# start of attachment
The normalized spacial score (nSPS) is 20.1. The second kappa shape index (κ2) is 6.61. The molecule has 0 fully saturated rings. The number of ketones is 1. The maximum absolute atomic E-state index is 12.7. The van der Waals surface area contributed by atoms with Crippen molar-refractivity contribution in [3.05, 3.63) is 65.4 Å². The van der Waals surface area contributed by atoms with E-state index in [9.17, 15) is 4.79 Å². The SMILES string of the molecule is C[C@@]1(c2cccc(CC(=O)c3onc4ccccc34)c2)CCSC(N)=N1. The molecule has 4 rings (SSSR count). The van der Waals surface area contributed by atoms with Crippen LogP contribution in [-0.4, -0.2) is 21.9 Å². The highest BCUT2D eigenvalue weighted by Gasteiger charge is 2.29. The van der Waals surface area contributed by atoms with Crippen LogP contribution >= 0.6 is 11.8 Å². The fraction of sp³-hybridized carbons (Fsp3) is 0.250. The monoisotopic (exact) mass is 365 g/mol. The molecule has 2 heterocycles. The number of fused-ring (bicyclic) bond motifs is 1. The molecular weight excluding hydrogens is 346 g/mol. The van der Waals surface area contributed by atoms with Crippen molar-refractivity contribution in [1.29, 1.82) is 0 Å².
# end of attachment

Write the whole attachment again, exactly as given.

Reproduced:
The normalized spacial score (nSPS) is 20.1. The second kappa shape index (κ2) is 6.61. The molecule has 0 fully saturated rings. The number of ketones is 1. The maximum absolute atomic E-state index is 12.7. The van der Waals surface area contributed by atoms with Crippen molar-refractivity contribution in [3.05, 3.63) is 65.4 Å². The van der Waals surface area contributed by atoms with E-state index in [9.17, 15) is 4.79 Å². The SMILES string of the molecule is C[C@@]1(c2cccc(CC(=O)c3onc4ccccc34)c2)CCSC(N)=N1. The molecule has 4 rings (SSSR count). The van der Waals surface area contributed by atoms with Crippen LogP contribution in [-0.4, -0.2) is 21.9 Å². The highest BCUT2D eigenvalue weighted by Gasteiger charge is 2.29. The van der Waals surface area contributed by atoms with Crippen LogP contribution >= 0.6 is 11.8 Å². The fraction of sp³-hybridized carbons (Fsp3) is 0.250. The monoisotopic (exact) mass is 365 g/mol. The molecule has 2 heterocycles. The number of fused-ring (bicyclic) bond motifs is 1. The molecular weight excluding hydrogens is 346 g/mol. The van der Waals surface area contributed by atoms with Crippen molar-refractivity contribution in [1.29, 1.82) is 0 Å².